What is Enfys Nest's legacy in the Star Wars universe?
Solo makes it clear that Enfys Nest and the Cloud-Riders are starting a rebellion in the galaxy — but it's not made explicit if it's the Rebellion. Resistance movements were popping up throughout the galaxy at this point, even though the official Rebel Alliance wasn't formed until a few years later. Still, the coaxium that Han stole and generously gave to Enfys Nest is worth enough to kickstart their rebellion — and it's especially poignant that Han, a guy who wants nothing to do with the Rebellion or the Jedi when we meet him in A New Hope, is ultimately the one who helped fuel the entire resistance operation.
So we have L3 to thank for getting Han through that asteroid field and helping Rey pilot the Falcon?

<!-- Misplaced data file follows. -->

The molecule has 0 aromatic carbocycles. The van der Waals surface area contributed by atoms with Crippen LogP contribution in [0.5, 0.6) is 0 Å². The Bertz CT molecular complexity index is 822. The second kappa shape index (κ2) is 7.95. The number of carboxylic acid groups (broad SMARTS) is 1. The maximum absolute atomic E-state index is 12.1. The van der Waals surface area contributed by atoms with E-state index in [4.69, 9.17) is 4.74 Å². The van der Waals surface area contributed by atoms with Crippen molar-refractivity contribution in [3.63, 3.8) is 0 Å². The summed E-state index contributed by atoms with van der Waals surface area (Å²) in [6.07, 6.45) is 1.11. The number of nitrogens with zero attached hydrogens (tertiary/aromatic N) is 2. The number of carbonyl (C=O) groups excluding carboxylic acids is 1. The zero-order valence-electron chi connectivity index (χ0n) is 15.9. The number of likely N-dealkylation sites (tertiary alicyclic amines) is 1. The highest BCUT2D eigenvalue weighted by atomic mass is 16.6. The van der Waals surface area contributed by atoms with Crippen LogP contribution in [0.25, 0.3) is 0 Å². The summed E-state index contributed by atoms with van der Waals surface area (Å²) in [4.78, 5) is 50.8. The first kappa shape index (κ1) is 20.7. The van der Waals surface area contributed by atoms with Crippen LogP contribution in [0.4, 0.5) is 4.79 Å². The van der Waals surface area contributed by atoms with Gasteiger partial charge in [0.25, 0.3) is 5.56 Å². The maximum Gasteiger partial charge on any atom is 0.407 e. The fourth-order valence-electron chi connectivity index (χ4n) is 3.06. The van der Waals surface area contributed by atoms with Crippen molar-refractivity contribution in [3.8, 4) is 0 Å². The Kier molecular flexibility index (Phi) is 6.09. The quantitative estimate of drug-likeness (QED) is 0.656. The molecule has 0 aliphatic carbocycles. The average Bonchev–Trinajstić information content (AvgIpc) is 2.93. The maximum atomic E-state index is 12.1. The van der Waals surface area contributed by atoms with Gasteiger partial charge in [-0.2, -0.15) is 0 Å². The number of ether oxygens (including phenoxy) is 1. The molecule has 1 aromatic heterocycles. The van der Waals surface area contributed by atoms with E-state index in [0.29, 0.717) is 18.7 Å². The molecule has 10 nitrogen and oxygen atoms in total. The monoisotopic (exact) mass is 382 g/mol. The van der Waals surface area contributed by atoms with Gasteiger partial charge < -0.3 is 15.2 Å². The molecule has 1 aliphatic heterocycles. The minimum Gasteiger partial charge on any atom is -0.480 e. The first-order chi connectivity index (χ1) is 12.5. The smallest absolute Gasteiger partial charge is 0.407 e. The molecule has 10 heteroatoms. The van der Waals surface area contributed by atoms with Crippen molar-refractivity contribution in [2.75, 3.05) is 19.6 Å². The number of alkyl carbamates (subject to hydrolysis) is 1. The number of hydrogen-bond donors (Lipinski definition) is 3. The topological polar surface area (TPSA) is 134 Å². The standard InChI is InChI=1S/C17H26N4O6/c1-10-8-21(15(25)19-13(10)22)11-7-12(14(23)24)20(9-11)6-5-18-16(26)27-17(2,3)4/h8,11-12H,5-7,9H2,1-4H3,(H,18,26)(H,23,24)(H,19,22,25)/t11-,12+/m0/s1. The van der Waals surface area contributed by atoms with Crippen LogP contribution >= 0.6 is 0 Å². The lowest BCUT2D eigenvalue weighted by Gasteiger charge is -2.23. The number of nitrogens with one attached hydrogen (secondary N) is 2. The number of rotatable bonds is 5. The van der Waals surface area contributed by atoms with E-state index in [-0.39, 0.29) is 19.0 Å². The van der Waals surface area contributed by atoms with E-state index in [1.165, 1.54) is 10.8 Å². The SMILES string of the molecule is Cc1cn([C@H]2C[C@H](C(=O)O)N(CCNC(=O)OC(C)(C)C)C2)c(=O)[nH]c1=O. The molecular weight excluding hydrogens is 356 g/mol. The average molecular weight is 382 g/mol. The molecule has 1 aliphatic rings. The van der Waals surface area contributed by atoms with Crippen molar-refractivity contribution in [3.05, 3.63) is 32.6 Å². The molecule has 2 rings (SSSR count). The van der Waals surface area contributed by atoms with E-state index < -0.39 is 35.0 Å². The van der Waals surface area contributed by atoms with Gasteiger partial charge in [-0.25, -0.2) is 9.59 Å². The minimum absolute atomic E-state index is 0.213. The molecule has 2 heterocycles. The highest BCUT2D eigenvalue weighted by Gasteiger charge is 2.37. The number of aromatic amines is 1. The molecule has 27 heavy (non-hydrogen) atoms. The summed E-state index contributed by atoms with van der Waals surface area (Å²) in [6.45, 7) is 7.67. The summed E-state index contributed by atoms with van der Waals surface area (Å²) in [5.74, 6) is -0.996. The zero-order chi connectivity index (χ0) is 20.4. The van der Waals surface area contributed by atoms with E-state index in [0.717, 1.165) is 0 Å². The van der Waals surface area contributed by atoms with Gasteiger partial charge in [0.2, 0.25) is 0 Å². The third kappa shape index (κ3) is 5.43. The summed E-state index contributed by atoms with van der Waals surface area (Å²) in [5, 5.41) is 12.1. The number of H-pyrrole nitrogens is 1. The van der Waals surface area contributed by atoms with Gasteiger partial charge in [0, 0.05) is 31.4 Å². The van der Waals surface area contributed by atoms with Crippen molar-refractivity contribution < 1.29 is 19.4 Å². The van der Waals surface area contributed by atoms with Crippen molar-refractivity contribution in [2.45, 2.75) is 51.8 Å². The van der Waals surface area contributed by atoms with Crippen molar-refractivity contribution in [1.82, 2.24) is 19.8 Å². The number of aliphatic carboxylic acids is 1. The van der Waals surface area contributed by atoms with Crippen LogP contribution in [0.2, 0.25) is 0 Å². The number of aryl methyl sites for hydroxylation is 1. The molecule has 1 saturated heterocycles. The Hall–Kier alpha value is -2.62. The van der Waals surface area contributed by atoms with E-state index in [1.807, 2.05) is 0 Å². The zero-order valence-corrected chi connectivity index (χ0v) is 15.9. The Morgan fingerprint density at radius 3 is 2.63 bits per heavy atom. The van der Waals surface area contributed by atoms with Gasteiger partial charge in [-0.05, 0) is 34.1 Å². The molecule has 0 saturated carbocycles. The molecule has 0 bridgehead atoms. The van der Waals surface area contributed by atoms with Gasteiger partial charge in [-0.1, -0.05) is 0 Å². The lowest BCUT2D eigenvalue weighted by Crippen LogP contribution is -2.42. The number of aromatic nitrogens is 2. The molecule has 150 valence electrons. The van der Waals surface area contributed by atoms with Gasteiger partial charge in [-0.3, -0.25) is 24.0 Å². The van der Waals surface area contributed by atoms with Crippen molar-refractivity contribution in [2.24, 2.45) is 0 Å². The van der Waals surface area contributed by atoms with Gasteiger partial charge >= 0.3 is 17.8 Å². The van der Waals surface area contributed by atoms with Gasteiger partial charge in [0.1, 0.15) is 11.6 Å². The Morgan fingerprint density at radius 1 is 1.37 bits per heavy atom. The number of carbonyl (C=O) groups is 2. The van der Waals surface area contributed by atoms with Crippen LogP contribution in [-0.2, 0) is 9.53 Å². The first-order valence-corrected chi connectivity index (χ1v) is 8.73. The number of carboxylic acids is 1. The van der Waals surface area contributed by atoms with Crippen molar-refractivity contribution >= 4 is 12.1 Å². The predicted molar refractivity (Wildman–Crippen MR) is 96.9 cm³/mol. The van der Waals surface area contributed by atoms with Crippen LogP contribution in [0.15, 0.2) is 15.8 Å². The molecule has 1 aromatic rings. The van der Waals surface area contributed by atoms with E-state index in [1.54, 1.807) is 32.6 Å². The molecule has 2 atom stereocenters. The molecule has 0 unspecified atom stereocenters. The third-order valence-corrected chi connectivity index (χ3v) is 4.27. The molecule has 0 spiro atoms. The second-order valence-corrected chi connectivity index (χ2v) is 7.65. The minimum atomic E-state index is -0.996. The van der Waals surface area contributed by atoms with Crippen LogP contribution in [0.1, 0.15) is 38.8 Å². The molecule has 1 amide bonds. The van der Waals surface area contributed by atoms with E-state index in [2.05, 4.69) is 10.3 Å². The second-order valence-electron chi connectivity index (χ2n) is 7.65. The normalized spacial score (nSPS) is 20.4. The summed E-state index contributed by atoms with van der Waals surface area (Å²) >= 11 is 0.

Call it retconning or not, but the idea that L3's navigational system merged with the Millennium Falcon's operating system is brilliant. Lando tells Han that she's now part of the ship, which would explain how Han managed to get through the asteroid field in The Empire Strikes Back without causing any major damage to the ship. Not to mention, Rey also managed to escape First Order forces in The Force Awakens without much experience in a cockpit. There's also something poetic about the Falcon being a symbol of rebellion — seeing how L3 was such a passionate rabble-rouser.